This book is more than that premise, yet focused all the same. It draws from history, psychology, philosophy, anthropology, criminology, and many other disciplines. It is the nature of such a broad topic that it must. I'm more than halfway through the book right now, and if I had to offer up what it has invoked in me in a few words they would be: hopeful, thoughtful, troubling, inspiring, and all around impressed.
You can get an introduction to the book through an audio lecture by Pinker at the RSA:
Despite it seeming that violence has increased (after all, when does the news ever report on peace?), the statistics show that violence has in fact decreased in almost every way. Pinker has some interesting ideas about why that is.
The main reason according to the book is that humans are becoming more civilized by the decade -- the average murder rate sharply declining from each century to the next; the decreasing occurrence and increasing unpopularity of all major countries to war; continued progress toward a more ethical treatment of animals; etc. Basically, I agree with most of Pinker's arguments here (in the book, he uses many statistics to back up each of his claims). His observations seem to ring true for most of humanity (with the exception of religious fundamentalism in the Middle East region).
Even if you think you disagree with Pinker's premise, I'd encourage you to read the book and then decide for yourself. It's a fascinating read and one that is very accessible to the layperson.
Most recent customer reviews
Superb book, well researched, well written, persuasively argued. A welcome antidote to the usual gloom and doom.Published 7 days ago by Amazon Customer
Highly recommended. Especially in light of the fact that our view of the state of the world is severely jaded by the fact that journalism focuses almost exclusively on the... Read morePublished 3 months ago by Brian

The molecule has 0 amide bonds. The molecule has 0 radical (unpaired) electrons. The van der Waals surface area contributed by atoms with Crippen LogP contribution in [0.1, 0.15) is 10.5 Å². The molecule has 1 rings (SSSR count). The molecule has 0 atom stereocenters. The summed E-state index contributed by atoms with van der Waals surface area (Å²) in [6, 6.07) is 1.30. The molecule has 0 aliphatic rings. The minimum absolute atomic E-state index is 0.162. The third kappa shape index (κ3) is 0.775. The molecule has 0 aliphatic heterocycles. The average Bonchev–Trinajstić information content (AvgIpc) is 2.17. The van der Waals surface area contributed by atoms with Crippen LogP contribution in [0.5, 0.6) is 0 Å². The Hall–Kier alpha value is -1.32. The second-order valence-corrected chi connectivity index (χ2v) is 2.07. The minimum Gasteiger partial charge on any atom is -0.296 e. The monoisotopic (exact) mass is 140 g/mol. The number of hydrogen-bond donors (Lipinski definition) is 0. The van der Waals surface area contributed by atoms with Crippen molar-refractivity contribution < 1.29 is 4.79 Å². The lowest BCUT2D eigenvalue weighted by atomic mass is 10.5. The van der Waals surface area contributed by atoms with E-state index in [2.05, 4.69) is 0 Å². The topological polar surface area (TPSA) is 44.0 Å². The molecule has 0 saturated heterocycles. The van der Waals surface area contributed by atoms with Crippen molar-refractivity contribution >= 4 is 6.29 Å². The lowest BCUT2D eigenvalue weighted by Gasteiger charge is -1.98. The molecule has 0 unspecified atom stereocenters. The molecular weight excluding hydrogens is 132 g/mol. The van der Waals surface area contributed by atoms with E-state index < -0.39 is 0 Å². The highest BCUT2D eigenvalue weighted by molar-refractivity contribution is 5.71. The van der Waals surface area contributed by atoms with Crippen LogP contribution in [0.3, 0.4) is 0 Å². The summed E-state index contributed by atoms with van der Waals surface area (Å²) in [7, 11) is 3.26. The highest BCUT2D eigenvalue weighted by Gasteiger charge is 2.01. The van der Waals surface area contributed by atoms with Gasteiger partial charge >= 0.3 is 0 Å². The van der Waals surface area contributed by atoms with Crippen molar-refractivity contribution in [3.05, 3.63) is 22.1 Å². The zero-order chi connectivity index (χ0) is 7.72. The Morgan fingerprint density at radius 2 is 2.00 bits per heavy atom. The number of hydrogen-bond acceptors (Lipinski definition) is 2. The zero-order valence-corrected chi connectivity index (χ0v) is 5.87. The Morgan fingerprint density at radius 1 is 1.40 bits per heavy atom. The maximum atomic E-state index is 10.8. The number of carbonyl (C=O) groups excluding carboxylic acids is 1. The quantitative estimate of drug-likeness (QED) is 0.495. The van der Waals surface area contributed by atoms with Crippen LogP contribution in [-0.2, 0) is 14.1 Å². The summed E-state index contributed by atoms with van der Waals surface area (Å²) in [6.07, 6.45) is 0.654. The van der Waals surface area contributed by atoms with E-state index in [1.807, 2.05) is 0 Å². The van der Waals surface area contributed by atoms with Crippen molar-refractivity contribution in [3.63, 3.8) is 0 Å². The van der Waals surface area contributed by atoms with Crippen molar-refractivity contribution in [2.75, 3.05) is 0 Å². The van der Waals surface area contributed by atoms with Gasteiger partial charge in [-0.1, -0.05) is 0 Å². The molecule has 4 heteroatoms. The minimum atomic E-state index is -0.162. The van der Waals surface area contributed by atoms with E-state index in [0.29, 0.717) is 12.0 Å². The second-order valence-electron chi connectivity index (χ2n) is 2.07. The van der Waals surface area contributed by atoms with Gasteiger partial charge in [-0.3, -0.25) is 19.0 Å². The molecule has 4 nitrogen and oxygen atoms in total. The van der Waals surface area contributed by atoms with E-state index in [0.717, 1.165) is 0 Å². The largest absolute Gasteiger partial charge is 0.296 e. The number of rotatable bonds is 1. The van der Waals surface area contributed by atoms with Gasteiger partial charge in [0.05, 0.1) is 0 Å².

Right up there with "Guns, Germs and Steel" in terms of its potential for transforming one's world view. Comprehensive and scholarly. Well organized and edited. Read morePublished 7 months ago by Gina Louise
Interesting book that is a counter-point to all the doomsday over-reporting in our modern media. Everyone should read it.Published 7 months ago by Reuben
This is clearly not an easy book to read - incredible amounts of information, analysis, interpretation and judgement. Read morePublished 11 months ago by R^5
An excellent book, supported well with scientific data.Published 14 months ago by Ley Milton Davison
This has got to be one of the most important books of the last couple decades. If you've not read it yet, read it now - it's not too late for Pinker's good news!Published 15 months ago by carl mccrosky
An amazing book, which will astonish most readers with its wealth of information and analysis, supported by sophisticated statistical techniques. Read morePublished 17 months ago by Jan Narveson
Look for similar items by category
- Books > Health, Fitness & Dieting > Psychology & Counseling > Personality
- Books > Health, Fitness & Dieting > Psychology & Counseling > Social Psychology & Interactions
- Books > History > Ancient > Early Civilization
- Books > History > Historical Study > Social History
- Books > Politics & Social Sciences > Philosophy
- Books > Politics & Social Sciences > Social Sciences > Violence in Society
- Books > Science & Math > History & Philosophy